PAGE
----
Great Yarmouth borough landlords on rising beer prices

Staff member at The Garrick Bar in Belfast pours a pint of Guinness after the latest easing of the C

Due to rising costs of grain and fuel, pints in Great Yarmouth will be rising by about 10p. - Credit: PA

Publicans across the Great Yarmouth area have said their businesses are doing well but the future is uncertain as beer prices rise.

The cost of a pint is rising due to increasing costs of grain and fuel and the highest rate of inflation for a generation.

The Never Turn Back pub in Caister has been given listed status.Picture: Anthony Carroll

Never Turn Back landlady Sandra Goldsmith said the effect of price increases will be unknown until the summer camps reopen. - Credit: Archant

Sandra Goldsmith, landlady of the Never Turn Back in Caister, said: "We have just put our prices up.

"But as we're a pub on the beach, we won't really know what will happen until the summer camps open.

"We think it will hit us, but time will tell.

"We're fearful it will happen, but we're not quite sure yet.

"We've seen between a 5pc and 7pc increase from the brewery, which means we have had to raise our prices by about 10p a pint across the board.

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"We've tried to keep it as fair as we can."

Ricky and Lauren Finch

Ricky Finch (left) said The Rumbold Arms' regulars are still coming in and accept the rising price of beer. - Credit: James Weeds

Ricky Finch, landlord of The Rumbold Arms, said: "We're doing all right at the moment.

"We had 30 people in here at lunch time.

"The price of beer is now going up.

"We haven't adjusted our prices for three years, but we are thinking of putting about 10p on a pint.

"I think our customers will be fine with that - we've spoken to most of them about it and they seem okay."

Paul Hodgson owner of the Tombstone Brewery in Great Yarmouth at his brewery.

Paul Hodgson owner of the Tombstone Brewery in Great Yarmouth at his brewery. - Credit: Eastern Daily Press © 2014

Paul Hodgson, owner of Tombstone Brewery and Saloon Bar on Stonecutters Way, said: "In terms of our suppliers, their costs have gone up by 6 and 10pc.

"However, I can control my own costs here because I produce the beer.

"In terms of customers, we're still getting a regular footfall through the door.

"Even though it's still the quiet part of the year, we're doing okay.

"But when the electric bills go up in April, we'll see what happens.

"Touch wood, at the moment regular customers and the odd day tripper are still coming through.

"Once April comes, we will know a little bit better what to expect."

The new street art at Lacons Brewery in Great Yarmouth. Picture: DENISE BRADLEY

The new street art at Lacons Brewery in Great Yarmouth. Picture: DENISE BRADLEY - Credit: DENISE BRADLEY/Archant2021

Sean Gregory, finance and operations director for Lacons - the largest drinks distributor in the east - said: "There have been some significant price increases with our third party brands.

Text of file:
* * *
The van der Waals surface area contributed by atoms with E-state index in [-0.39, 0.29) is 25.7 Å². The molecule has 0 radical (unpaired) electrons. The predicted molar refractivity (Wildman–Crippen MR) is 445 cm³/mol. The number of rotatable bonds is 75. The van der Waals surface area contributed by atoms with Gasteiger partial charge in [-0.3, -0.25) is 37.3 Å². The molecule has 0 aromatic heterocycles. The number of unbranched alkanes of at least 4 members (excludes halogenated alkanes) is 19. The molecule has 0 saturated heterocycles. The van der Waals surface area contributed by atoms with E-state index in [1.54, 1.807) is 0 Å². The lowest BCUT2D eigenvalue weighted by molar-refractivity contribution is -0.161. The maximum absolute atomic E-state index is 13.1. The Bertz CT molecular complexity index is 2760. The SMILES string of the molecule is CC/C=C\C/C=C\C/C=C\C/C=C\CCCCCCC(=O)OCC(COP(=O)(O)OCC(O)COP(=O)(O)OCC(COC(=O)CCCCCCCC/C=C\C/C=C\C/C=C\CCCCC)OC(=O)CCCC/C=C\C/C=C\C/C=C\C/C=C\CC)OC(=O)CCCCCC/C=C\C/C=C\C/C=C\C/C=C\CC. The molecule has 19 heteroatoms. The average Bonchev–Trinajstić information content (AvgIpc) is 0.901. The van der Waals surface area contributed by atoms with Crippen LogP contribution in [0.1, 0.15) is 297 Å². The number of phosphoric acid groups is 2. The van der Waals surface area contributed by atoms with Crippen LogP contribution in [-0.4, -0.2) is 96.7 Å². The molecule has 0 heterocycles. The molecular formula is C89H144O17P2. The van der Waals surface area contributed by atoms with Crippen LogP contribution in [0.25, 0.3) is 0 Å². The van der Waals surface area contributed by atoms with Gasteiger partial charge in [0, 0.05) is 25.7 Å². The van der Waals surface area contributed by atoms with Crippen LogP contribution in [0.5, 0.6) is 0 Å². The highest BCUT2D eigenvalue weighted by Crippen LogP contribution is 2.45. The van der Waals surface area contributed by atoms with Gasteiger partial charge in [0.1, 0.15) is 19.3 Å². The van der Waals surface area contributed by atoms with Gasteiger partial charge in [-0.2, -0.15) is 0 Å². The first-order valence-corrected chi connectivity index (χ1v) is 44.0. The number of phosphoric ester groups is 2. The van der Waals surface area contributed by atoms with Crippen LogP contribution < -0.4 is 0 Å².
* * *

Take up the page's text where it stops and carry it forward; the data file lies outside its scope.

"Which is an annual thing, but this year it is a hell of a lot more than previous years.

"Unfortunately with these rises, we have very little option but to pass them on to our customers.

"We've also seen an increase in costs of distribution so we have had no choice.

"In terms of our own beer, we haven't passed a price increase for eight or nine years.

"This year, we understand our customer's needs and have pretty much frozen prices this year as well.

"There is no significant price increase and there hasn't been for a number of years as we want to continue to support local pubs in the community as they have taken enough of a pounding over the last two years with Covid and everything anyway.

"Wherever we can, we don't want to pass on costs to the consumer.

"But the reality is, with third parties, we have had no choice but to pass those costs on.

"With our cask products, there is a small increase which works out about £2 a cask, whereas the big brewers are increasing by £8 minimum.

"Grain price has gone up by 25pc this year compared to last year which is quite a significant price for us to take. We've seen distribution costs go up by a similar level - fuel and labour costs have gone up by about 25pc as well.

"It's a perfect storm because our industry is trying to recover and we're getting hit by increases across the board."

Jonathan Newman, Great Yarmouth Town Centre Manager, at the outdoor market. Picture: Nick Butcher.

Jonathan Newman, Great Yarmouth Town Centre Manager, at the outdoor market. Picture: Nick Butcher. - Credit: Nick Butcher

Jonathan Newman, Great Yarmouth Town Centre manager, said: "The increased cost of living is likely to significantly impact the disposable income that people have for spending which could have a knock on effect on consumer spending in the town centre.

"The thing to add is that traders are facing the same pressures, increasing energy, food, goods, transport and materials costs as well as the worry that that their customers, by necessity, are cutting back on spending."